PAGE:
Mailinglist Archive: opensuse-project (240 mails)

< Previous Next >
[opensuse-project] Network configuration future

Hi all,

I would like to revive a proposal that I have made a while ago, regarding
a framework for managing network interfaces. I called it wicked at that time,
and it's still called that way, but because of potential confusion with WICD
I'll probably change the name soonishly.

This project has been going on for a while now, and is getting into a more
presentable shape.

Given the breadth and the width of the whole topic, I won't be able to
cover all aspects of the system in one email - instead, I want to give you
my perspective on why I think we need something new here, and what it should
look like from my point of view.

Your feedback is very much welcome!

Neo didn't bring down the Matrix. SOA did. (
Olaf Kirch - Director SUSE Linux Enterprise; R&D (okir@xxxxxxxx)
SUSE LINUX Products GmbH, Maxfeldstr. 5, 90409 Nürnberg, Germany
GF: Jeff Hawn, Jennifer Guild, Felix Imendörffer, HRB 16746 (AG Nürnberg)

Why Did You Do This?!

Do we really need yet another network management thing?

No, not really. We already have the good old ifup/ifdown scripts, who
are doing their job nicely, if you don't strain them too much or try to
make them learn new tricks (like integrating with systemd). Of all the
tunables and knobs the kernel supports for each network interface, we're
covering maybe 10%, but what was good enough for grandpa should be
good enough for me as well, right?

We've got udev messing around with network interface names, because
users don't like it when what's called eth0 today is called eth15
on the next boot. Which works nicely except when it fails, for some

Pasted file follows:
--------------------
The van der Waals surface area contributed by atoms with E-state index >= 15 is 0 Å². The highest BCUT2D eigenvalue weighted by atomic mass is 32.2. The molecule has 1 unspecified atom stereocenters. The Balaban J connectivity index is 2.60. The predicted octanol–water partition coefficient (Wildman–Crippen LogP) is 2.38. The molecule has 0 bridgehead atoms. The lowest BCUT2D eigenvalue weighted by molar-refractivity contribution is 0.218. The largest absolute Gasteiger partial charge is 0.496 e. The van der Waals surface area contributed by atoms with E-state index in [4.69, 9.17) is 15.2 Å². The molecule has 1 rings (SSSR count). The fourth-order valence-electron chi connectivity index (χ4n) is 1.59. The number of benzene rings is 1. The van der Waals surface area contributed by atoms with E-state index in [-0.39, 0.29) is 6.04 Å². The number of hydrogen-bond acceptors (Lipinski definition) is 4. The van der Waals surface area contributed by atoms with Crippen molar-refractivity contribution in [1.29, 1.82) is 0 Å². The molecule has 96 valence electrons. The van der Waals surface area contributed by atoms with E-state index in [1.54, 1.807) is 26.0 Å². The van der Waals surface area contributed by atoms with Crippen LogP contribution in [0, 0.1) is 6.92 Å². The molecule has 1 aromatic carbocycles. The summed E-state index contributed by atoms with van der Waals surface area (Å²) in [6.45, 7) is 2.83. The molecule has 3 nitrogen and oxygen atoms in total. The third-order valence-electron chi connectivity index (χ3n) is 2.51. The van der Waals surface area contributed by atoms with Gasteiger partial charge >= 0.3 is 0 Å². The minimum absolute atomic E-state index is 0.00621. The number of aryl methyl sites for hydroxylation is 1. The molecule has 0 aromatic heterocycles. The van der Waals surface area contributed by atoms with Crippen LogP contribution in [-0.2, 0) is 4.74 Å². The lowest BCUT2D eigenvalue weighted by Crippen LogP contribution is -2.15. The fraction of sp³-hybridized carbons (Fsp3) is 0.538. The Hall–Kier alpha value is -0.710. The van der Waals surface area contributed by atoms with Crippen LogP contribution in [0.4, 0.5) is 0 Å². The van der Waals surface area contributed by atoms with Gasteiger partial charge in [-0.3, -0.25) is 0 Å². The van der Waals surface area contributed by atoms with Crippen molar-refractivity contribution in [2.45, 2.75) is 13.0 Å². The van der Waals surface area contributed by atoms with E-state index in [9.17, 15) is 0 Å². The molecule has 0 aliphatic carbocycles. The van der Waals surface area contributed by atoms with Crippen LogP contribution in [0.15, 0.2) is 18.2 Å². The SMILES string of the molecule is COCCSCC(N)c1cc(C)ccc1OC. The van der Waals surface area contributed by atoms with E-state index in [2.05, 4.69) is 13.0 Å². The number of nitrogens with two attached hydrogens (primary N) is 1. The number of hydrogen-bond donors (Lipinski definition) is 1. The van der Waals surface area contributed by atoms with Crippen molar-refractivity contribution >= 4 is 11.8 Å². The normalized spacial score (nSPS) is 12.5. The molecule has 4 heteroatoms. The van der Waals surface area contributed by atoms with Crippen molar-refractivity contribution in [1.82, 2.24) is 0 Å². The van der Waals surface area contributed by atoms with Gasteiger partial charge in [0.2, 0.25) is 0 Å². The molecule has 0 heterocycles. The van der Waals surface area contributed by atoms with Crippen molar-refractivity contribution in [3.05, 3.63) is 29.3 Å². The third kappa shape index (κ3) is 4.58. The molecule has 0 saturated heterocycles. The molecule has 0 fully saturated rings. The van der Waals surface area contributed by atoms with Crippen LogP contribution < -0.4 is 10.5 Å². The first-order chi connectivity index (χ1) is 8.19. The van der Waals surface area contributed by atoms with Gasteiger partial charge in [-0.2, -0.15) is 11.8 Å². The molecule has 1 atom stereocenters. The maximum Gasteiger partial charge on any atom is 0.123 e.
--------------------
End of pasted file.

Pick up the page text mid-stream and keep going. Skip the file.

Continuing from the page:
weird reason.

We've got Network Manager, which is also doing it's job nicely and won't
give you any headaches if you prevent it from stepping on anybody else's

Then we've got libvirt and netcf, which do kind of an okay job if you
manage to frob netcf enough that it deals with configuration files other
than RedHat's, and as long as your network configuration doesn't get too
complicated. Which happens quickly in a virtualization environment. Oh,
and then there are things like openvswitch, which is crucial in a cloud
environment but not at all integrated with any of the other components.

So no, we don't really need yet another network management thingy.

We need a management thingy that replaces a lot of this stuff.

Yeah, but it kind of works, why should we mess with it

Quick, can you tell me how to...

- ... disable IPv6 on a specific interface?
- ... set up an interface for DHCPv4 and DHCPv6?
- ... change the link speed on an Ethernet interface?
- ... reconfigure a bonding device without bringing it down?
- ... set up a bridge using two bonded NICs as one of its ports?
- ... the same as above, with VLAN tagging?
- ... change the firewall rules on your UMTS modem?
- ... set up 802.1x authentication for your Ethernet NIC?
- ... set up persistent names for your System z devices?

If you could answer all of them at the snap of a finger, please send me your CV.

So, what properties should a new network management framework have?

Obviously, there are a number of aspects of the existing systems that
make them useful to people; retaining these is worthwhile.

For instance, having a command line interface is crucial to many